Professor Roland Dannreuther, Head of Department of Politics and International Relations
The French scholar, Raymond Aron, observed that ‘an act of violence is labelled “terrorist” when its psychological effects are out of proportion to its purely physical results’. This understanding of the internal meaning of terrorism reveals both the strategic significance of the terrorist acts of 9/11 and their ultimate strategic irrelevance.
The strategic significance derives from the psychological impact of the terrorist acts of 9/11 and how they shifted strategic priorities and national security strategies. For the US population, so long seemingly invulnerable to external attack due to history and geography, the shock was deep and acute. The attacks struck a raw existential nerve over the dislike and hatred of the United States found in many parts of the world. A retributive response to silence these critics, of which al-Qaeda appeared as just the tip of an iceberg, appeared imperative.
At this strategic moment, the Bush administration shifted direction. Up until 9/11, the administration had adopted a relatively cautious realist-driven foreign policy, focusing on the great powers, such as Russia and China, and seeking to avoid the interventions and state-building exercises in failed states which had characterised the Clinton years. In the aftermath of 9/11, the traditional realists were out-manoeuvred by the so-called neo-conservatives, who superimposed a realist concern with military power onto a neo-Wilsonian liberal internationalism, promoting a global agenda of the external imposition of neo-liberal capitalism and representative democracy.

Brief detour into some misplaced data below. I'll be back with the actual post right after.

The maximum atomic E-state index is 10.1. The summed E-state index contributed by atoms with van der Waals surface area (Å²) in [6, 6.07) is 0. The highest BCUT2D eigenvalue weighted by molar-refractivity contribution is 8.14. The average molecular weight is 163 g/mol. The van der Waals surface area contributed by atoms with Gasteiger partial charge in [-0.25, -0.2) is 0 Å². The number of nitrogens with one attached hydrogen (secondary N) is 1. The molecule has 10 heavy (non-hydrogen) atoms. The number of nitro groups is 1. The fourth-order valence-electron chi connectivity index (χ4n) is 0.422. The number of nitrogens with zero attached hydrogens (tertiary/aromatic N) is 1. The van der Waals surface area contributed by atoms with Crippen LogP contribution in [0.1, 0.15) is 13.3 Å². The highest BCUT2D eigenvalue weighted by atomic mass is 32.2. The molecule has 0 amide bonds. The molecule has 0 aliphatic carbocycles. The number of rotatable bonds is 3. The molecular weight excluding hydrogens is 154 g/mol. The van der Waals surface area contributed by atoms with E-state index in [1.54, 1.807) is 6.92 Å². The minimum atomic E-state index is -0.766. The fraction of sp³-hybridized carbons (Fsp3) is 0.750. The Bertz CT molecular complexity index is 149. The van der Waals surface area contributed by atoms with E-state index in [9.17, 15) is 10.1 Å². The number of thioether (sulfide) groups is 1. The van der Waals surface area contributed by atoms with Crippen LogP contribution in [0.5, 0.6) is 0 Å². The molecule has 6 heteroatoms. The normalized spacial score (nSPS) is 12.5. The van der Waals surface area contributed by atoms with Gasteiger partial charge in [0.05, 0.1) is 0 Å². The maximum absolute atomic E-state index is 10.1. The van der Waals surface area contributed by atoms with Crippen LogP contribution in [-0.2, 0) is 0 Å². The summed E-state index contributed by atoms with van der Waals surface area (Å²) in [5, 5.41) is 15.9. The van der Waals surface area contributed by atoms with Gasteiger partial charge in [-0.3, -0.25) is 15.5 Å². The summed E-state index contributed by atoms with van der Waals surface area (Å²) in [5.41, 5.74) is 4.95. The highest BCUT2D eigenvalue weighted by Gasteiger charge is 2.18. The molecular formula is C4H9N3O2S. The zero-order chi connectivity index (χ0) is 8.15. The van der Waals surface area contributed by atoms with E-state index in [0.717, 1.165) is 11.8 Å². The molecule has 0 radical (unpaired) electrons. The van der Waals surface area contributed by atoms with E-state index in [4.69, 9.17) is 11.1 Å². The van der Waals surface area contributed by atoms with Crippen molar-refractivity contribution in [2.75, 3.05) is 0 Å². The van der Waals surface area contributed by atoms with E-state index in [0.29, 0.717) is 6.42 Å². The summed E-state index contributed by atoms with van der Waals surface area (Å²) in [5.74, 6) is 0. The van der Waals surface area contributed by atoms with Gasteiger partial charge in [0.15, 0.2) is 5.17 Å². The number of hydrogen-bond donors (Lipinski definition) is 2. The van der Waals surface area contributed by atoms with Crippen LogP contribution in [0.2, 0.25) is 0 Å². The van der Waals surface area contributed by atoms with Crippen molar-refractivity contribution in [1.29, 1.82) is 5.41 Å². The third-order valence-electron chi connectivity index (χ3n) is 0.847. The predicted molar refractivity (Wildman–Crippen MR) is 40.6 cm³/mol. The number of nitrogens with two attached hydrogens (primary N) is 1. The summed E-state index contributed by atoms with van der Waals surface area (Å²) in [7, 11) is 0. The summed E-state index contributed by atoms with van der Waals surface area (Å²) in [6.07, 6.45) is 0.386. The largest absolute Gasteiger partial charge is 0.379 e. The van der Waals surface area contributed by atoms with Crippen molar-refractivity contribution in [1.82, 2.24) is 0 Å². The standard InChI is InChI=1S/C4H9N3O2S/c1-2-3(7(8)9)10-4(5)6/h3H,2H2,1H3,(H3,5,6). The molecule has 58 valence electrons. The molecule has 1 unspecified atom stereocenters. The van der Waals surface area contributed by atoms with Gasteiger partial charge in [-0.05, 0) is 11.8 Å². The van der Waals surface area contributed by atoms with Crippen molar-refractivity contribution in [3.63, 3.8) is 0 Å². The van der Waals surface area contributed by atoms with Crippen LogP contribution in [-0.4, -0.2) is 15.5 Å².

This neo-conservatism was also rooted in a dissident minority position during the Cold War. This group had been deeply sceptical of any negotiations or compromises with the Soviet Union. In the post-9/11 world, it was similarly believed that diplomacy and negotiations were to yield place to military force and coercion. There could be no more compromises or negotiations over the Middle East and military power could bring about the desired radical transformation of the region. It was this logic, driven internally by a traumatised US population and a radical neo-conservative administration, which led to the interventions into Afghanistan and Iraq.